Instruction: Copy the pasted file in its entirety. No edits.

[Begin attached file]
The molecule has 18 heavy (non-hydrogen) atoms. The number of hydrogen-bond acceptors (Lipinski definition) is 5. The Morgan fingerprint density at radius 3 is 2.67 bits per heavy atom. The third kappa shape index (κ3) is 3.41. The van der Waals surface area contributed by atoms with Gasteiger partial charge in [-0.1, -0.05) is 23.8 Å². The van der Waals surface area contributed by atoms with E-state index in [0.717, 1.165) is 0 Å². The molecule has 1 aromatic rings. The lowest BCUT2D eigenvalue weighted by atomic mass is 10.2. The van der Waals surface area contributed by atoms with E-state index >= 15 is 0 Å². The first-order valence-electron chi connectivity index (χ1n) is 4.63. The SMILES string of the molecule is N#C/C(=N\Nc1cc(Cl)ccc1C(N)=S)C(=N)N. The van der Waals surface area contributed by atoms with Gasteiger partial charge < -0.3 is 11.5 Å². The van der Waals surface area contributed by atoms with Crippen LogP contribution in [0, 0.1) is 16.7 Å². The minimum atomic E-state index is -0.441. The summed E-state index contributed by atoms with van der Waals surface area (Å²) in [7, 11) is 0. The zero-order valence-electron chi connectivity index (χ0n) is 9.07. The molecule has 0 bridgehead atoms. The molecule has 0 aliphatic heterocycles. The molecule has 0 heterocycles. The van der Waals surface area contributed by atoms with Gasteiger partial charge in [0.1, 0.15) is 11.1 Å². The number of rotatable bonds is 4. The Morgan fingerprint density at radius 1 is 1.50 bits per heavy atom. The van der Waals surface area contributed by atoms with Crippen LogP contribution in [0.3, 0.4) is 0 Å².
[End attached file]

The molecule has 18 heavy (non-hydrogen) atoms. The number of hydrogen-bond acceptors (Lipinski definition) is 5. The Morgan fingerprint density at radius 3 is 2.67 bits per heavy atom. The third kappa shape index (κ3) is 3.41. The van der Waals surface area contributed by atoms with Gasteiger partial charge in [-0.1, -0.05) is 23.8 Å². The van der Waals surface area contributed by atoms with E-state index in [0.717, 1.165) is 0 Å². The molecule has 1 aromatic rings. The lowest BCUT2D eigenvalue weighted by atomic mass is 10.2. The van der Waals surface area contributed by atoms with E-state index >= 15 is 0 Å². The first-order valence-electron chi connectivity index (χ1n) is 4.63. The SMILES string of the molecule is N#C/C(=N\Nc1cc(Cl)ccc1C(N)=S)C(=N)N. The van der Waals surface area contributed by atoms with Gasteiger partial charge < -0.3 is 11.5 Å². The van der Waals surface area contributed by atoms with Crippen LogP contribution in [0, 0.1) is 16.7 Å². The minimum atomic E-state index is -0.441. The summed E-state index contributed by atoms with van der Waals surface area (Å²) in [7, 11) is 0. The zero-order valence-electron chi connectivity index (χ0n) is 9.07. The molecule has 0 bridgehead atoms. The molecule has 0 aliphatic heterocycles. The molecule has 0 heterocycles. The van der Waals surface area contributed by atoms with Gasteiger partial charge in [0.1, 0.15) is 11.1 Å². The number of rotatable bonds is 4. The Morgan fingerprint density at radius 1 is 1.50 bits per heavy atom. The van der Waals surface area contributed by atoms with Crippen LogP contribution in [0.3, 0.4) is 0 Å².